Baylor University’s board of regents on Friday authorized $31 million in facility improvement projects and also approved a new doctoral program in the School of Education.
Work will begin this summer on a $19 million renovation to upgrade Penland Hall, a male dormitory built in 1960. The project will include updating furniture and fixtures in the dorm rooms, creating new study and social spaces, adding apartments for the faculty-in-residence and a resident chaplain, and upgrading the building’s mechanical, electrical and plumbing systems, according to a Baylor press release.
“The dorms, it’s where the kids live and it’s their home, and we need to be able to give them the accommodations people use now,” board Chairman Richard Willis said.
“The layouts will be a little different, and some of the facilities within the dorm will be a little different. It just really reflects more of the lifestyle students live today.”
The Penland Hall renovation is the third residence hall improvement project the university has undertaken in the past three years. The board previously approved $12 million to remodel South Russell residence hall, which was completed last year, while a $16 million renovation of North Russell is set to be finished this summer.
Baylor spokeswoman Lori Fogleman said the higher price tag for the Penland Hall upgrades is because of its larger size, housing 562 students compared to the 220-bed capacity in South Russell and 410 for North Russell.
The university plans to renovate seven more residence halls by the summer of 2021, with the projects totaling $140 million, Fogleman said.
Willis said the residence halls will each lose 10 to 15 percent of total bed capacity during the remodels, with much of that space converted into community areas for students.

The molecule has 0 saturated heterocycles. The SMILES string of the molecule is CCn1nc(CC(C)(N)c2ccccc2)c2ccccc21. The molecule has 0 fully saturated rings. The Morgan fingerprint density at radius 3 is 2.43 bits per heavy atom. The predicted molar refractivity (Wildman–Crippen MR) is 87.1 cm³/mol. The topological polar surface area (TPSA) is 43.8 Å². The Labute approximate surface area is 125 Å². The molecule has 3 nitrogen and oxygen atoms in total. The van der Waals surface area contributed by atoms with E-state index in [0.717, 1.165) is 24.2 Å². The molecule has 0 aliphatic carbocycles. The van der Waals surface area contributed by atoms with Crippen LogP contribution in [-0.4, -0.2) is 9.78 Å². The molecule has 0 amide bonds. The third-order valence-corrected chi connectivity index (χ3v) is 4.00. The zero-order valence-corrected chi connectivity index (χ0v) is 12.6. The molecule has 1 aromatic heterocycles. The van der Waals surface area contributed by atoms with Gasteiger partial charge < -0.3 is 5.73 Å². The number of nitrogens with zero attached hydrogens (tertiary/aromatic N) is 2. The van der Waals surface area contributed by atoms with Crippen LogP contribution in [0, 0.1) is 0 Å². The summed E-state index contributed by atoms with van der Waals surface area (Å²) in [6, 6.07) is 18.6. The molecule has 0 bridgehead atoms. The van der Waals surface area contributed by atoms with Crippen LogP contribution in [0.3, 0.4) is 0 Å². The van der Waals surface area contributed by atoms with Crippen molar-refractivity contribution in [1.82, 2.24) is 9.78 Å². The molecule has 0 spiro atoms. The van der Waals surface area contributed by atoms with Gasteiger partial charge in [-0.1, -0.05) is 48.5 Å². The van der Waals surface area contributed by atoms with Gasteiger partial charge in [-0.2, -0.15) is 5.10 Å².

“When we built East Village (residence hall) two years ago, what that did was it gave us an opportunity to take one dorm down a year and renovate,” Willis said. “We’ll keep moving throughout the university to keep rehabbing the dorms for the students.”
In addition to the Penland Hall renovation, the regents also approved spending $4.6 million to expand Memorial Dining Hall to include seating for 600 students, as well as $7.2 million to upgrade the Baylor Energy Complex and Electrical Substation to increase the electrical capacity to support future additions to campus.
In other action, the regents approved the creation of an education doctorate in K-12 educational leadership to launch this June. The program will focus on best practices for school administrators while emphasizing Christian character and principles.
“When you talk about education, we’re not talking about just creating superintendents for Christian schools,” Willis said. “We’re looking at people that have the right value set so that when they are successful and they get to be a principal or superintendent, that value set helps them and really makes a difference and helps with the children.”